Most people have heard the phrase, “You are what you eat.” Well, new research may indicate that students’ test scores correlate to what they eat. According to the results of an eye-opening study conducted by economists at the University of California (UC) at Berkeley, public school students who eat healthier school lunches achieve higher standardized test scores. These results may come as a surprise to parents, policymakers, and educators—all groups with a vested interest in identifying ways to enhance student performance.

A Surprisingly Cost-Effective Option to Boost Performance

The UC Berkeley researchers behind the study teamed up with UC’s Nutritional Policy Institute (NPI), whose mission is to evaluate the impact of physical activity and nutrition on public health. NPI researchers were asked to assign a “Healthy Eating Index” (HEI) score for meals included on public school lunch menus from California food vendors. The U.S. Department of Agriculture (USDA) uses the HEI to calculate foods’ dietary quality.

Researchers identified vendors whose school lunch menus scored higher than average as “healthy-lunch” vendors. Next, researchers compared the standardized test results of students of schools served by healthy-lunch vendors with results from students in all 9,700 California public schools where the test was administered. Test-takers from schools served by healthy-lunch vendors scored .03 to .04 standard deviations higher than all test takers.

Researchers described the correlation between improved test results and healthy lunches as “notable,” especially in light of the relatively low cost to switch to a healthy-lunch vendor. Based on data from the USDA National School Lunch Program, the annual per-student cost to switch from in-house school lunch preparation to an outside healthy-lunch vendor would be about $222. In return, taxpayers could expect student achievement to increase an average of four percentile points.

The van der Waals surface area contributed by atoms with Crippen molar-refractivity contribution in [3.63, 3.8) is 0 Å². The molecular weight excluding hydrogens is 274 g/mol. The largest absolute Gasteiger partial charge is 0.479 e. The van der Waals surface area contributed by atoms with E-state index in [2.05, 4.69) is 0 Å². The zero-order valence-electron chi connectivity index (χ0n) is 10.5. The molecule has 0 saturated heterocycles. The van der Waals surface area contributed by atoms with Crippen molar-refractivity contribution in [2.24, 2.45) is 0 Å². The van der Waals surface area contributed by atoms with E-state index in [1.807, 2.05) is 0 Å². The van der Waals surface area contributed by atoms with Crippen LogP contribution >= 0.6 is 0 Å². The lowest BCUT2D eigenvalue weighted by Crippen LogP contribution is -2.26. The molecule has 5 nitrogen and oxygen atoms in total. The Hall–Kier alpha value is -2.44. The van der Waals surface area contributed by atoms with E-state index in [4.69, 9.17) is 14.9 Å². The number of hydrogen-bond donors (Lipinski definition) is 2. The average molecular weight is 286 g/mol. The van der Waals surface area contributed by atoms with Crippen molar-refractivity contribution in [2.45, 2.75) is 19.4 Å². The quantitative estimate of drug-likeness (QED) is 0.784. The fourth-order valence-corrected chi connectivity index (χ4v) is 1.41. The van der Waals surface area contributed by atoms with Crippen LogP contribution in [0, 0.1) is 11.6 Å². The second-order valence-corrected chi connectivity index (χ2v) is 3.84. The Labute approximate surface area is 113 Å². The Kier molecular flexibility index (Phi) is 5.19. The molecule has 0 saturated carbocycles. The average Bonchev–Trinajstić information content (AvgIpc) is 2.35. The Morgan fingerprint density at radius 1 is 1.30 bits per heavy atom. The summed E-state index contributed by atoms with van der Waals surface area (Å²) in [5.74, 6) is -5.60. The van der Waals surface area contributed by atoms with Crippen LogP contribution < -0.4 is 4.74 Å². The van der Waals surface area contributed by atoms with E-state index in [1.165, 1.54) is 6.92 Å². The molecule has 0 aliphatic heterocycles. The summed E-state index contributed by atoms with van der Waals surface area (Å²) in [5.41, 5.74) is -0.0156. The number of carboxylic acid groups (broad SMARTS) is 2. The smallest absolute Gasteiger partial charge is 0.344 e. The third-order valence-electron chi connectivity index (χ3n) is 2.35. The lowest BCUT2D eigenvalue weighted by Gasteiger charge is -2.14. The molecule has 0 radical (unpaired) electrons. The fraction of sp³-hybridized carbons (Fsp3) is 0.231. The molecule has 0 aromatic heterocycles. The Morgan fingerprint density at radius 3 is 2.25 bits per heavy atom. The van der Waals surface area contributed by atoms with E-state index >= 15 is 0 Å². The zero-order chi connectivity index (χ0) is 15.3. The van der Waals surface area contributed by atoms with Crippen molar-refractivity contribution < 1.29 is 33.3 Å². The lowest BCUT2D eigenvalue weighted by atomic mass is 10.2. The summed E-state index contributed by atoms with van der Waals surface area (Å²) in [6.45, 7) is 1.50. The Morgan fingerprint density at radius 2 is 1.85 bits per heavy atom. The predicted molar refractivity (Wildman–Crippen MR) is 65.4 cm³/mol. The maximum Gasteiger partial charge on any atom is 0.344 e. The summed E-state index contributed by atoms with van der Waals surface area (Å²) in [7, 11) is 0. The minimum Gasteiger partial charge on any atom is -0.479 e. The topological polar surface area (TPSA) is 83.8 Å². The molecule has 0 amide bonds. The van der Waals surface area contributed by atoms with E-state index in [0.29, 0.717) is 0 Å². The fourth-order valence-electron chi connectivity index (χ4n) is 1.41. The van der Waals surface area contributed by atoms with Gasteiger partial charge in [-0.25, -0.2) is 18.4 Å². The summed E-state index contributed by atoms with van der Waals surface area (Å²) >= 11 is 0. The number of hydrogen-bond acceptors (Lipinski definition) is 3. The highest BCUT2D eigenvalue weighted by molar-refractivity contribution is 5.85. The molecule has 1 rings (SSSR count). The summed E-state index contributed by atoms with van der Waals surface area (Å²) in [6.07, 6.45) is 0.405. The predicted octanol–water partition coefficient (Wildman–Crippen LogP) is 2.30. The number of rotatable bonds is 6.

By comparison, Tennessee researchers looked at how reducing elementary school class size would affect standardized test performance. They concluded that it would cost nearly $1,400 per student, per year to reduce class size—and the benefit would be a test score increase of an average of about one percentile point.

Healthy School Lunches Benefit Body and Mind

In 2010, the debate over school lunches went mainstream when Jamie Oliver’s Food Revolution aired in primetime on ABC. In the series, Oliver was granted access to a school in West Virginia, where he listened to cafeteria workers bemoan budgetary, regulatory, and time constraints, and to kids complain about what they were served each day. The goal of that series was to shed light on how unhealthy school lunches contributed to obesity, especially in lower-income schools. The link between eating well and physical wellbeing has long been widely accepted. The new UC Berkeley study is revolutionary because it seems to show a real correlation between eating well and succeeding academically.

Healthy Habits Begin at Home

So, what can concerned parents do if they’re not happy with the quality of the food being dished out in their child’s lunchroom? They can be the change they wish to see! First and foremost, it’s important that parents model healthy eating for their children. Be mindful of what foods you bring home from the supermarket and what you serve for breakfast, lunch, dinner, and snacks.

Parents can encourage younger kids to embrace healthy eating (for example, check out the games, videos, activity sheets, and songs at USDA’s ChooseMyPlate.gov). Consider planting a small garden in the ground (or in pots) so kids can grow their own fruits and veggies. Some parents may want to pack their kids’ lunches if they’re not confident about the healthiness of the public school lunch. There are a variety of kid-friendly, healthy school lunch variations, including:

  • Shelled edamame
  • Hard-boiled eggs
  • Hummus and baby carrots
  • Fresh fruit skewers
  • Grape tomatoes
  • Applesauce
  • Turkey-melon wraps
  • Mozzarella/tomato/basil sandwiches

Another option is to bring children to the grocery store to encourage them (with plenty of guidance) to choose healthy foods for their school lunches. Healthy habits take time and perseverance. Parents who soldier on can feel confident they’re giving their child a gift that will benefit mind, body, and possibly GPA.

One benefit of online learning is that students can enjoy healthy, home-cooked lunches every day. For more information on public and private school online learning options, visit K12.com and request a free information kit.

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